The Art of Scouting – Stewart

The Art of Scouting by Art Stewart with Sam Mellinger is a great baseball book. The book explores Stewart’s first hand experience through working as a professional baseball scout since the 1950s.  There are many great baseball stories out there, but this one is unique.  He tells about how he encountered many of the greats in the beginning stages of their careers.  He worked with the NY Yankees in the 1950s-60s where he met so many greats in the organization, Mantle, Maris, and Rizzuto to name a few.  When he left the Yankees in 1969, they had won six of the ten World Series over the 17 seasons he scouted for them.  The climate with the Yankees changed and became much more formal and run like a corporation.  The opportunity came to join a new franchise in Kansas City, my home team, the Royals.  He was there from the start, and now has been with the organization the longest.  He wasn’t sure what he was getting into, but after the first meeting with Ewing Kauffman, he was all in.  Kauffman was not a baseball man, but was a KC grown engineer, a natural leader, and owned the prosperous Marion Laboratories.  Stewart said that baseball is full of tradition, but since Kauffman was not a baseball man, he thought outside the box and instituted many changes that led the Royals to be one of the most successful new franchises in baseball history, going to the ALCS in 1977, World Series in 1980, and winning the World Series in 1985.

Stewart met his wife, Donna in 1960, and she was just as enthralled with baseball as he was.  She was a strong asset to his scouting, and joined him at every game until her death in 2008.  They worked well together and he valued her input, even though she wasn’t an official scout, she knew what she was doing and made Stewart better at the job.

In the early 1980’s one of Stewart’s associate scouts pointed him onto a young, phenomenal athlete, named Bo Jackson.  Bo was a three sport star through college in Auburn.  The Royals organization was never sure which direction Bo would go, he could do it all.  The local Royals’ scout built a strong relationship with Bo and his family and that’s how we ended up with one of the best overall athletes of this century.  In the book, it tells all the details of scouting him from high school through college.  He was drafted twice before the Royals got to him, but the Royals knew Bo wanted to complete school, it was so important to his mother, so they patiently waited until they got their chance and it all worked out.

The year before Bo joined the Royals, they were also scouting a young man in high school in Florida.  The Royals drafted him and the scout was on his way to the home to present a contract.  Feeling a little timid of going through a rough neighborhood late at night, the scout turned around and opted to return in the morning.  The next morning, the Florida State scout was at the house, signing Deion Sanders to play college ball.  The Royals missed out on signing another two sport athlete, could you imagine Bo and Deion playing in the same outfield in KC?  The point of the Deion story was to show Stewart’s emphasis on signing right away.  He ended up firing the scout.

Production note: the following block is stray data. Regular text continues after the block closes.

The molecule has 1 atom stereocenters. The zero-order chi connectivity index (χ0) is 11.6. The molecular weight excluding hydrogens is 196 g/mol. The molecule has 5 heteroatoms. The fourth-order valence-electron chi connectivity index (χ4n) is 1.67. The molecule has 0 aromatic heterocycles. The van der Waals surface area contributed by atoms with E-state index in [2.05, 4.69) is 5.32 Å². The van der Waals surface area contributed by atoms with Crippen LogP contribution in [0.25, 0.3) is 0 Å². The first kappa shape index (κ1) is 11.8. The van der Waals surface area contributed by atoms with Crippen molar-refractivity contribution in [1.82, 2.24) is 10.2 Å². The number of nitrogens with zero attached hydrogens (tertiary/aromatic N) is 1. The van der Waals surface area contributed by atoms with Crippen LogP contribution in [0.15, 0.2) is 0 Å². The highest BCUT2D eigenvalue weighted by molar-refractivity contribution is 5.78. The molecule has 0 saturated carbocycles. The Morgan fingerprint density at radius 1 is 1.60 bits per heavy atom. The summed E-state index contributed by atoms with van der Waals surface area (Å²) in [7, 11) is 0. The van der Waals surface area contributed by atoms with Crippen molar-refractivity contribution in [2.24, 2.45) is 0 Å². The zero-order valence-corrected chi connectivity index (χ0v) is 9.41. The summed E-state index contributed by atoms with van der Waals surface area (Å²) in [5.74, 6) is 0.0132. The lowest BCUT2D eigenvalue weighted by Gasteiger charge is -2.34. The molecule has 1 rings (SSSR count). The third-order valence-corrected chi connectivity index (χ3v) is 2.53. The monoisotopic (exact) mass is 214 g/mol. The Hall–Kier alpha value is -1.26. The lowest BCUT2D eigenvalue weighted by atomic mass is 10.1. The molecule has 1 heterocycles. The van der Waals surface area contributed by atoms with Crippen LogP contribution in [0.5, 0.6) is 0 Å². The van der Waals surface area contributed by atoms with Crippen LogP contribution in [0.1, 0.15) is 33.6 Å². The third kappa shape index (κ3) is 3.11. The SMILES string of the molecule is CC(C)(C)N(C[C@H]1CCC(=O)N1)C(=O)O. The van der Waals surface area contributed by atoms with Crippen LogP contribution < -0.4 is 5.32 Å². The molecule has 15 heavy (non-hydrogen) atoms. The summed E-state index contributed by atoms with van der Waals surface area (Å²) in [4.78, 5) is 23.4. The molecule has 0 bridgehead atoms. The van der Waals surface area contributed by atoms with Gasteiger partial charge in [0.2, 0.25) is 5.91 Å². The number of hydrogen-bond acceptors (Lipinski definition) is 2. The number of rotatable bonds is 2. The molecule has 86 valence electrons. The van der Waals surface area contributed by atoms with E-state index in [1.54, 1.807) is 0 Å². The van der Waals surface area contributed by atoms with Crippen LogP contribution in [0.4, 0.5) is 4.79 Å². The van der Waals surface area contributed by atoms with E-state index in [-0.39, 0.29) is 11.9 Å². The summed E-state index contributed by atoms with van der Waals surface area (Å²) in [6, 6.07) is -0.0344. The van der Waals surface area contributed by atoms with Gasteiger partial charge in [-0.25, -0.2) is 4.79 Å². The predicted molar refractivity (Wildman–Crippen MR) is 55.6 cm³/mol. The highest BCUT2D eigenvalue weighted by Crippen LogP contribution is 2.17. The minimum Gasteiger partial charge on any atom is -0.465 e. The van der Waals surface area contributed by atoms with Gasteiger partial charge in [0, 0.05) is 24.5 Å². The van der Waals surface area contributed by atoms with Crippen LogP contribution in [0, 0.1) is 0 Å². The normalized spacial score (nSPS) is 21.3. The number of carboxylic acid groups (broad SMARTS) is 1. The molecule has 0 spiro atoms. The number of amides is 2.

There was another great scouting story that stood out to me.  In 1975, a good NAIA pitcher begged to sign with the Royals.  He said if wasn’t drafted he wanted to sign.  He had some decent stats, but nothing really stood out to any of the ball clubs so he went undrafted and called the scout, Rosey, to ask for a contract – no signing bonus, he just wanted to play.  The scout said it was getting late but he would have a contract ready if he was there within the hour.  With a few minutes to spare, the Royals signed the late, great Dan Quisenberry.  He went on to make three All-Star teams, closed for four playoff teams, and was inducted into the Royals Hall of Fame.  I’ve heard many great things about Quisenberry and was fortunate enough to meet some of his family members while working in the KC area.

In the 1980’s Stewart was the scouting director for the Royals and he really pushed the program into Latin America, the ground work that eventually landed Salvy Perez, our current All-Star catcher.  I really enjoyed a story he shared about his experience in the Dominican Republic.  He said their team played one from the Yankees organization and won.  They were all so excited they took the team to a Burger King on the way home and they “ate those burgers like a steak dinner at the Ritz.”  It reminded me a lot of when my dad coached our sports teams growing up and would take us out for pizza to celebrate the season, good times.  My dad by the way, a big Royals fan, gave me this book, and I’m so glad he did. Thank you.

The second half is coming soon…


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